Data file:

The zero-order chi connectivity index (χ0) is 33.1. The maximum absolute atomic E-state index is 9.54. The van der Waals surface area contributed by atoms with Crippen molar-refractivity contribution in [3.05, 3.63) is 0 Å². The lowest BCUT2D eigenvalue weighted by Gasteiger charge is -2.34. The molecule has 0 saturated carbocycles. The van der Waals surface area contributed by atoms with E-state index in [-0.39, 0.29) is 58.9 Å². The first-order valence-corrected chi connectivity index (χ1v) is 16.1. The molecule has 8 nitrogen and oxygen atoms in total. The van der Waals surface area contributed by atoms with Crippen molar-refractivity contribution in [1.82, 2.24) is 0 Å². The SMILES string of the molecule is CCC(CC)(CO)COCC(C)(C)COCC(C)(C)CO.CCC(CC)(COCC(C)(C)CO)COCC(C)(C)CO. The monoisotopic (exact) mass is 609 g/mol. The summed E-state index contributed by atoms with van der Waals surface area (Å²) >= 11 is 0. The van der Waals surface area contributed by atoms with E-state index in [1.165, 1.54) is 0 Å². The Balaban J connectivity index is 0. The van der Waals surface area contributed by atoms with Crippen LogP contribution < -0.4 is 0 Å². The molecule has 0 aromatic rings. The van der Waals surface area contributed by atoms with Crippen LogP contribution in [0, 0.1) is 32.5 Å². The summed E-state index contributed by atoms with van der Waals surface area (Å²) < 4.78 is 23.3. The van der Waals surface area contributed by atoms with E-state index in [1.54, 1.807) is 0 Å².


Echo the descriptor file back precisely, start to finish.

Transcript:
The zero-order chi connectivity index (χ0) is 33.1. The maximum absolute atomic E-state index is 9.54. The van der Waals surface area contributed by atoms with Crippen molar-refractivity contribution in [3.05, 3.63) is 0 Å². The lowest BCUT2D eigenvalue weighted by Gasteiger charge is -2.34. The molecule has 0 saturated carbocycles. The van der Waals surface area contributed by atoms with E-state index in [-0.39, 0.29) is 58.9 Å². The first-order valence-corrected chi connectivity index (χ1v) is 16.1. The molecule has 8 nitrogen and oxygen atoms in total. The van der Waals surface area contributed by atoms with Crippen molar-refractivity contribution in [1.82, 2.24) is 0 Å². The SMILES string of the molecule is CCC(CC)(CO)COCC(C)(C)COCC(C)(C)CO.CCC(CC)(COCC(C)(C)CO)COCC(C)(C)CO. The monoisotopic (exact) mass is 609 g/mol. The summed E-state index contributed by atoms with van der Waals surface area (Å²) >= 11 is 0. The van der Waals surface area contributed by atoms with E-state index in [1.165, 1.54) is 0 Å². The Balaban J connectivity index is 0. The van der Waals surface area contributed by atoms with Crippen LogP contribution < -0.4 is 0 Å². The molecule has 0 aromatic rings. The van der Waals surface area contributed by atoms with Crippen LogP contribution in [0, 0.1) is 32.5 Å². The summed E-state index contributed by atoms with van der Waals surface area (Å²) < 4.78 is 23.3. The van der Waals surface area contributed by atoms with E-state index in [1.54, 1.807) is 0 Å².